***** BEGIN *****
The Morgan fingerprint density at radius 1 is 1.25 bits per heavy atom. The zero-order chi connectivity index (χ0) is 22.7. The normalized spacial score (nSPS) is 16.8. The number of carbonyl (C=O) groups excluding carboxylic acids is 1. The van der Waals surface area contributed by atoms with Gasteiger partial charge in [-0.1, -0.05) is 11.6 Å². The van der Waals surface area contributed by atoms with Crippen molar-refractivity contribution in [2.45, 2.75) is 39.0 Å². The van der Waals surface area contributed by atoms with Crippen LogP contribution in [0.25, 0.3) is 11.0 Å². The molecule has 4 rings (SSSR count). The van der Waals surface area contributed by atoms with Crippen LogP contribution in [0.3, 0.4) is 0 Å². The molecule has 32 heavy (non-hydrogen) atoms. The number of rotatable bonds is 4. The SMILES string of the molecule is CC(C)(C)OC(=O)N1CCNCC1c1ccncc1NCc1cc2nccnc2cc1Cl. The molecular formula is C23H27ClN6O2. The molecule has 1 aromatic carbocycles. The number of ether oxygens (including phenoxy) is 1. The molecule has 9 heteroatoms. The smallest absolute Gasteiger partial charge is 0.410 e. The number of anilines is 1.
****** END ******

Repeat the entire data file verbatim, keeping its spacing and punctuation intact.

The Morgan fingerprint density at radius 1 is 1.25 bits per heavy atom. The zero-order chi connectivity index (χ0) is 22.7. The normalized spacial score (nSPS) is 16.8. The number of carbonyl (C=O) groups excluding carboxylic acids is 1. The van der Waals surface area contributed by atoms with Gasteiger partial charge in [-0.1, -0.05) is 11.6 Å². The van der Waals surface area contributed by atoms with Crippen molar-refractivity contribution in [2.45, 2.75) is 39.0 Å². The van der Waals surface area contributed by atoms with Crippen LogP contribution in [0.25, 0.3) is 11.0 Å². The molecule has 4 rings (SSSR count). The van der Waals surface area contributed by atoms with Crippen LogP contribution in [0.3, 0.4) is 0 Å². The molecule has 32 heavy (non-hydrogen) atoms. The number of rotatable bonds is 4. The SMILES string of the molecule is CC(C)(C)OC(=O)N1CCNCC1c1ccncc1NCc1cc2nccnc2cc1Cl. The molecular formula is C23H27ClN6O2. The molecule has 1 aromatic carbocycles. The number of ether oxygens (including phenoxy) is 1. The molecule has 9 heteroatoms. The smallest absolute Gasteiger partial charge is 0.410 e. The number of anilines is 1.